Not every door should be opened…
Somewhere along the cobbled streets of Paris, an apartment lies thick with dust and secrets: full of priceless artworks hidden away for decades.
High-flying fine art agent Flora from London, more comfortable with the tension of a million-pound auction than a cosy candlelit dinner for two, is called in to assess these suddenly discovered treasures. As an expert in her field, she must trace the history of each painting and discover who has concealed them for so long.
Thrown in amongst the glamorous Vermeil family as they move between Paris and Antibes, Flora begins to discover that things aren't all that they seem, while back at home her own family is recoiling from a seismic shock. The terse and brooding Xavier Vermeil seems intent on forcing Flora out of his family's affairs - but just what is he hiding?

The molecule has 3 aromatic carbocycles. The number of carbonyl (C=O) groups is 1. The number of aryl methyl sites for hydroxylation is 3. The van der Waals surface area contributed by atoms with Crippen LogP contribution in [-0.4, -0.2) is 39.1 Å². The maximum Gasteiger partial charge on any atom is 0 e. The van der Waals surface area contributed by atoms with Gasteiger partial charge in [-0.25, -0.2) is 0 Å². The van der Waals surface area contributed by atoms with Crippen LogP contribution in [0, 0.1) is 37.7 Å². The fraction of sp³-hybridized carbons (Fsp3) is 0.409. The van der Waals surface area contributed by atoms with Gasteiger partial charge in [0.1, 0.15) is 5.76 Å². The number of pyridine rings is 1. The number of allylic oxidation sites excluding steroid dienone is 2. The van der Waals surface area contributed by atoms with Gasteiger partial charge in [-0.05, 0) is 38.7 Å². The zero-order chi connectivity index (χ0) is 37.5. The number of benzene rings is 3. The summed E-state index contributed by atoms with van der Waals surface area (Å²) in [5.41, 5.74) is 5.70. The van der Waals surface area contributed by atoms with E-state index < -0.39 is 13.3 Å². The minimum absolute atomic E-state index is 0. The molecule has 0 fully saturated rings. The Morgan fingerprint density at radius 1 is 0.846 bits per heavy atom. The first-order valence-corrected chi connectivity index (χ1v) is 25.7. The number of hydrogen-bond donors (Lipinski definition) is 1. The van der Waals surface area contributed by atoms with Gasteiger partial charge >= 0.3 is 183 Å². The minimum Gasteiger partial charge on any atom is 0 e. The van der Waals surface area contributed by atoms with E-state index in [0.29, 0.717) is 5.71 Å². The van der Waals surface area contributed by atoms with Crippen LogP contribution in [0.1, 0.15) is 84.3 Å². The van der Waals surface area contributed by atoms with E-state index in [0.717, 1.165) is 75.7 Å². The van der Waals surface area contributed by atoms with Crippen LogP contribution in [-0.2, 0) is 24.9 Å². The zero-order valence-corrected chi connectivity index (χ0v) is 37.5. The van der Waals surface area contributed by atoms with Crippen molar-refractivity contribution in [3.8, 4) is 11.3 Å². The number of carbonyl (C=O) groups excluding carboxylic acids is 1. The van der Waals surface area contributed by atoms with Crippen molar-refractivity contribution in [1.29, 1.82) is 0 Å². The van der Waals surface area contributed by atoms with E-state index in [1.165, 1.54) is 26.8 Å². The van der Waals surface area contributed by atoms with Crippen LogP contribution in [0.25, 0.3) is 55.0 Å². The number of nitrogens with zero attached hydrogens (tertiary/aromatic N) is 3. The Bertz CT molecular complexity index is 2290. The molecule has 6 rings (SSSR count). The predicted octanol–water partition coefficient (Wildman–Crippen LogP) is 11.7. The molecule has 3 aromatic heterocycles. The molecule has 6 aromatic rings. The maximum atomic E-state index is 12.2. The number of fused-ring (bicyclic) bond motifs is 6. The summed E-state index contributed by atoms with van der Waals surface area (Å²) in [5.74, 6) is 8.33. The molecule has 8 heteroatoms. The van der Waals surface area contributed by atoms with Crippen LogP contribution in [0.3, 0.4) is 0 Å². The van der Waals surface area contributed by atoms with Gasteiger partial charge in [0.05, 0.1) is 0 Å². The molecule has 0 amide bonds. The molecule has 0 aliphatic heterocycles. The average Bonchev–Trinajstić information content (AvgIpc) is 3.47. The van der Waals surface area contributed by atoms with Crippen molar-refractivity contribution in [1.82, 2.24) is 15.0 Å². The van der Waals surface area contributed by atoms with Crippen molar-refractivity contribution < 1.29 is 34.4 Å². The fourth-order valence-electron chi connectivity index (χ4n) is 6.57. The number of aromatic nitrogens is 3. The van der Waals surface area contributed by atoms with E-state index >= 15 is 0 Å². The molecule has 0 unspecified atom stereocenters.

I had read and enjoyed A Paris Apartment by Michelle Gable so I picked up The Paris Secret, curious as to how Swan was going to fictionalize the real-life discovery of a Paris apartment which had been shut and undiscovered for 70 years.
Paris … and a mysterious apartment – of course I was already a captive audience. Swan’s interpretation of the apartment’s significance was very different from Gable’s (although it also involves priceless art), but no less intriguing. The dual timelines of the past alternating with the present heightened the suspense. I managed to tear through this book while waiting for my delayed flight at O’Hare airport. Somehow, it managed to make the interminable quite bearable for me.